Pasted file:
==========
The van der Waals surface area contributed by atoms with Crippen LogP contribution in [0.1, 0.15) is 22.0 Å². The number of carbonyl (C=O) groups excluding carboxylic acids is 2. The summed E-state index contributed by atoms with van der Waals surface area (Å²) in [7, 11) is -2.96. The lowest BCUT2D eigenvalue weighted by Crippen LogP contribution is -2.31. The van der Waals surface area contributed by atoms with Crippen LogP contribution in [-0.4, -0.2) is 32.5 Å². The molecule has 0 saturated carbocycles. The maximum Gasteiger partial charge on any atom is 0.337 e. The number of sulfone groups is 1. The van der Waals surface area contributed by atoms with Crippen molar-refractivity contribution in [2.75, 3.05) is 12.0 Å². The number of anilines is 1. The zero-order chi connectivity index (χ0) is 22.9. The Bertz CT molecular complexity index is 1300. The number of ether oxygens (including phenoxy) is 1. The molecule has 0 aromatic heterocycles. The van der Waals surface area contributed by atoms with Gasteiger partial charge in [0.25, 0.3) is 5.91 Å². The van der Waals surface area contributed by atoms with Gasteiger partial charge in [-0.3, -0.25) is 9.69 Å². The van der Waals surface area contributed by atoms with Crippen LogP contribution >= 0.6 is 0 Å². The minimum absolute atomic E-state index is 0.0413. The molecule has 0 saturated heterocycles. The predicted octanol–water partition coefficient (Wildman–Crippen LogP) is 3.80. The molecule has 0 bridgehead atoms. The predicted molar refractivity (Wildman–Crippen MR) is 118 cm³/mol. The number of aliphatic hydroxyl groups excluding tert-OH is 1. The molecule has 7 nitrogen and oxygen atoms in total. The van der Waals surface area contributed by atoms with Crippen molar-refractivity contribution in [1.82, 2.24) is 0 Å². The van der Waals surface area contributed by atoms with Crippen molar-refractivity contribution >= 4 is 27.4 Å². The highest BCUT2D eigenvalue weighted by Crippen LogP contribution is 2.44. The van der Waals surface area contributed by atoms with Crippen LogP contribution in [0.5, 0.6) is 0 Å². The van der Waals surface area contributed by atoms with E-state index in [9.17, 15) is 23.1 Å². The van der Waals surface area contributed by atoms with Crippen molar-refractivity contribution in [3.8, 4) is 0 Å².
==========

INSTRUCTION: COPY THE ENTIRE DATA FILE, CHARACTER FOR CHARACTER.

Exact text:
The van der Waals surface area contributed by atoms with Crippen LogP contribution in [0.1, 0.15) is 22.0 Å². The number of carbonyl (C=O) groups excluding carboxylic acids is 2. The summed E-state index contributed by atoms with van der Waals surface area (Å²) in [7, 11) is -2.96. The lowest BCUT2D eigenvalue weighted by Crippen LogP contribution is -2.31. The van der Waals surface area contributed by atoms with Crippen LogP contribution in [-0.4, -0.2) is 32.5 Å². The molecule has 0 saturated carbocycles. The maximum Gasteiger partial charge on any atom is 0.337 e. The number of sulfone groups is 1. The van der Waals surface area contributed by atoms with Crippen molar-refractivity contribution in [2.75, 3.05) is 12.0 Å². The number of anilines is 1. The zero-order chi connectivity index (χ0) is 22.9. The Bertz CT molecular complexity index is 1300. The number of ether oxygens (including phenoxy) is 1. The molecule has 0 aromatic heterocycles. The van der Waals surface area contributed by atoms with Gasteiger partial charge in [0.25, 0.3) is 5.91 Å². The van der Waals surface area contributed by atoms with Gasteiger partial charge in [-0.3, -0.25) is 9.69 Å². The van der Waals surface area contributed by atoms with Crippen LogP contribution >= 0.6 is 0 Å². The minimum absolute atomic E-state index is 0.0413. The molecule has 0 saturated heterocycles. The predicted octanol–water partition coefficient (Wildman–Crippen LogP) is 3.80. The molecule has 0 bridgehead atoms. The predicted molar refractivity (Wildman–Crippen MR) is 118 cm³/mol. The number of aliphatic hydroxyl groups excluding tert-OH is 1. The molecule has 7 nitrogen and oxygen atoms in total. The van der Waals surface area contributed by atoms with Crippen molar-refractivity contribution in [1.82, 2.24) is 0 Å². The van der Waals surface area contributed by atoms with Crippen molar-refractivity contribution >= 4 is 27.4 Å². The highest BCUT2D eigenvalue weighted by Crippen LogP contribution is 2.44. The van der Waals surface area contributed by atoms with Crippen LogP contribution in [0.5, 0.6) is 0 Å². The van der Waals surface area contributed by atoms with E-state index in [9.17, 15) is 23.1 Å². The van der Waals surface area contributed by atoms with Crippen molar-refractivity contribution in [3.8, 4) is 0 Å².